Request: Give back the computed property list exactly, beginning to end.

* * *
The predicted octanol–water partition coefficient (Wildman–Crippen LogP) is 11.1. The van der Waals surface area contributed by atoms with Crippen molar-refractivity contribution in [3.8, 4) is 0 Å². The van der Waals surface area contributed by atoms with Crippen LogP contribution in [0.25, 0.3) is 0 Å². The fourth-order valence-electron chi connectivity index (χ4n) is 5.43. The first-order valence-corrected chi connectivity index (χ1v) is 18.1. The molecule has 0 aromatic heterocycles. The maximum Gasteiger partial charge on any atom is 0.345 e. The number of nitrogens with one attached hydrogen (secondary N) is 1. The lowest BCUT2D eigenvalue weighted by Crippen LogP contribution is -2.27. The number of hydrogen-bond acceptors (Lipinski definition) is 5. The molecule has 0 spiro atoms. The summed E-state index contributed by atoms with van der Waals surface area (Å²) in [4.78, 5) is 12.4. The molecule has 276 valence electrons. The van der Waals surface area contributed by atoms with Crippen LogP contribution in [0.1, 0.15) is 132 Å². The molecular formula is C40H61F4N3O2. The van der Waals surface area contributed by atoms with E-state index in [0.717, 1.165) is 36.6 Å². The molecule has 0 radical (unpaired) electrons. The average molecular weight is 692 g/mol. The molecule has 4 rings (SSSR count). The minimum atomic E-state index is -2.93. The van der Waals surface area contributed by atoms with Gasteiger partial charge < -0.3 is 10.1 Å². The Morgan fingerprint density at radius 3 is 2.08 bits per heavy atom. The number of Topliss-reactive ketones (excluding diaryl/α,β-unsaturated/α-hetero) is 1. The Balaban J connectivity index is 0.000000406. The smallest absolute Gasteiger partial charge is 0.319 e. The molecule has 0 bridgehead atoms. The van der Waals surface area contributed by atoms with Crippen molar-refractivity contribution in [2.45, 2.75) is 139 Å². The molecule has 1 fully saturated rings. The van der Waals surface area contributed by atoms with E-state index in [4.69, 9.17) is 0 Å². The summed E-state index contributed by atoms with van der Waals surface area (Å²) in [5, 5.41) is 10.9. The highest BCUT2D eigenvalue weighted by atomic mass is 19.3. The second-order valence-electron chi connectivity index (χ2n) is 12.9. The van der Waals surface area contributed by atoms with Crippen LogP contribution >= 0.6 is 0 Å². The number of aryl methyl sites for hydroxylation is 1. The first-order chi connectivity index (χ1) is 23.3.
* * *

The predicted octanol–water partition coefficient (Wildman–Crippen LogP) is 11.1. The van der Waals surface area contributed by atoms with Crippen molar-refractivity contribution in [3.8, 4) is 0 Å². The van der Waals surface area contributed by atoms with Crippen LogP contribution in [0.25, 0.3) is 0 Å². The fourth-order valence-electron chi connectivity index (χ4n) is 5.43. The first-order valence-corrected chi connectivity index (χ1v) is 18.1. The molecule has 0 aromatic heterocycles. The maximum Gasteiger partial charge on any atom is 0.345 e. The number of nitrogens with one attached hydrogen (secondary N) is 1. The lowest BCUT2D eigenvalue weighted by Crippen LogP contribution is -2.27. The number of hydrogen-bond acceptors (Lipinski definition) is 5. The molecule has 0 spiro atoms. The summed E-state index contributed by atoms with van der Waals surface area (Å²) in [4.78, 5) is 12.4. The molecule has 276 valence electrons. The van der Waals surface area contributed by atoms with Crippen LogP contribution in [0.1, 0.15) is 132 Å². The molecular formula is C40H61F4N3O2. The van der Waals surface area contributed by atoms with E-state index in [0.717, 1.165) is 36.6 Å². The molecule has 0 radical (unpaired) electrons. The average molecular weight is 692 g/mol. The molecule has 4 rings (SSSR count). The minimum atomic E-state index is -2.93. The van der Waals surface area contributed by atoms with Gasteiger partial charge < -0.3 is 10.1 Å². The Morgan fingerprint density at radius 3 is 2.08 bits per heavy atom. The number of Topliss-reactive ketones (excluding diaryl/α,β-unsaturated/α-hetero) is 1. The Balaban J connectivity index is 0.000000406. The smallest absolute Gasteiger partial charge is 0.319 e. The molecule has 0 bridgehead atoms. The van der Waals surface area contributed by atoms with Crippen molar-refractivity contribution in [2.45, 2.75) is 139 Å². The molecule has 1 fully saturated rings. The van der Waals surface area contributed by atoms with E-state index in [4.69, 9.17) is 0 Å². The summed E-state index contributed by atoms with van der Waals surface area (Å²) in [5, 5.41) is 10.9. The highest BCUT2D eigenvalue weighted by atomic mass is 19.3. The second-order valence-electron chi connectivity index (χ2n) is 12.9. The van der Waals surface area contributed by atoms with Crippen LogP contribution >= 0.6 is 0 Å². The number of aryl methyl sites for hydroxylation is 1. The first-order chi connectivity index (χ1) is 23.3.